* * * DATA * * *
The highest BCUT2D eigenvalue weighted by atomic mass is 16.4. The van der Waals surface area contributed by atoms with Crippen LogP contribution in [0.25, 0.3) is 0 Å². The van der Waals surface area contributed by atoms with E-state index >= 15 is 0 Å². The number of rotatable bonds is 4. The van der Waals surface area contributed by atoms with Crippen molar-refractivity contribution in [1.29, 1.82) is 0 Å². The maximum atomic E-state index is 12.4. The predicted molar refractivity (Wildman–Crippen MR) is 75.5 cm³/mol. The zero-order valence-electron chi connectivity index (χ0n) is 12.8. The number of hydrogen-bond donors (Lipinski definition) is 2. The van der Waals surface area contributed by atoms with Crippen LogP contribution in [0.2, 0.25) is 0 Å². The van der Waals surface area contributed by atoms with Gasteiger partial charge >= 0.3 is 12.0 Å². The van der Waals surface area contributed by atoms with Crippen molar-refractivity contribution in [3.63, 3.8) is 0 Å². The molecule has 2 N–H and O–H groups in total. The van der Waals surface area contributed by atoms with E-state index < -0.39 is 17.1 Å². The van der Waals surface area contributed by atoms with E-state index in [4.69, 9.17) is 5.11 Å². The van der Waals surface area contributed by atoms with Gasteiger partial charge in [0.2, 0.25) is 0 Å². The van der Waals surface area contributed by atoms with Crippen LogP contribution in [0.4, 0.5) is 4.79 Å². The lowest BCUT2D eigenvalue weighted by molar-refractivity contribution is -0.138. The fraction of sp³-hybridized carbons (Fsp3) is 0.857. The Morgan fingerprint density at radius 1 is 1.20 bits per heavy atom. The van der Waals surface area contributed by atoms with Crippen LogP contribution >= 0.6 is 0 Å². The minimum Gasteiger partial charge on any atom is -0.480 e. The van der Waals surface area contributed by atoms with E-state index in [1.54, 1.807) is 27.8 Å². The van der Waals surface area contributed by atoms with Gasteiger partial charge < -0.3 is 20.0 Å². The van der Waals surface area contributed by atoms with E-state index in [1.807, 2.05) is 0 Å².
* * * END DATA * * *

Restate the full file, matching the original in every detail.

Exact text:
The highest BCUT2D eigenvalue weighted by atomic mass is 16.4. The van der Waals surface area contributed by atoms with Crippen LogP contribution in [0.25, 0.3) is 0 Å². The van der Waals surface area contributed by atoms with E-state index >= 15 is 0 Å². The number of rotatable bonds is 4. The van der Waals surface area contributed by atoms with Crippen molar-refractivity contribution in [1.29, 1.82) is 0 Å². The maximum atomic E-state index is 12.4. The predicted molar refractivity (Wildman–Crippen MR) is 75.5 cm³/mol. The zero-order valence-electron chi connectivity index (χ0n) is 12.8. The number of hydrogen-bond donors (Lipinski definition) is 2. The van der Waals surface area contributed by atoms with Crippen LogP contribution in [0.2, 0.25) is 0 Å². The van der Waals surface area contributed by atoms with Gasteiger partial charge >= 0.3 is 12.0 Å². The van der Waals surface area contributed by atoms with Crippen molar-refractivity contribution in [3.63, 3.8) is 0 Å². The molecule has 2 N–H and O–H groups in total. The van der Waals surface area contributed by atoms with E-state index < -0.39 is 17.1 Å². The van der Waals surface area contributed by atoms with E-state index in [4.69, 9.17) is 5.11 Å². The van der Waals surface area contributed by atoms with Gasteiger partial charge in [0.2, 0.25) is 0 Å². The van der Waals surface area contributed by atoms with Crippen LogP contribution in [0.4, 0.5) is 4.79 Å². The lowest BCUT2D eigenvalue weighted by molar-refractivity contribution is -0.138. The fraction of sp³-hybridized carbons (Fsp3) is 0.857. The Morgan fingerprint density at radius 1 is 1.20 bits per heavy atom. The van der Waals surface area contributed by atoms with Crippen LogP contribution >= 0.6 is 0 Å². The minimum Gasteiger partial charge on any atom is -0.480 e. The van der Waals surface area contributed by atoms with E-state index in [1.54, 1.807) is 27.8 Å². The van der Waals surface area contributed by atoms with Gasteiger partial charge < -0.3 is 20.0 Å². The van der Waals surface area contributed by atoms with E-state index in [1.807, 2.05) is 0 Å².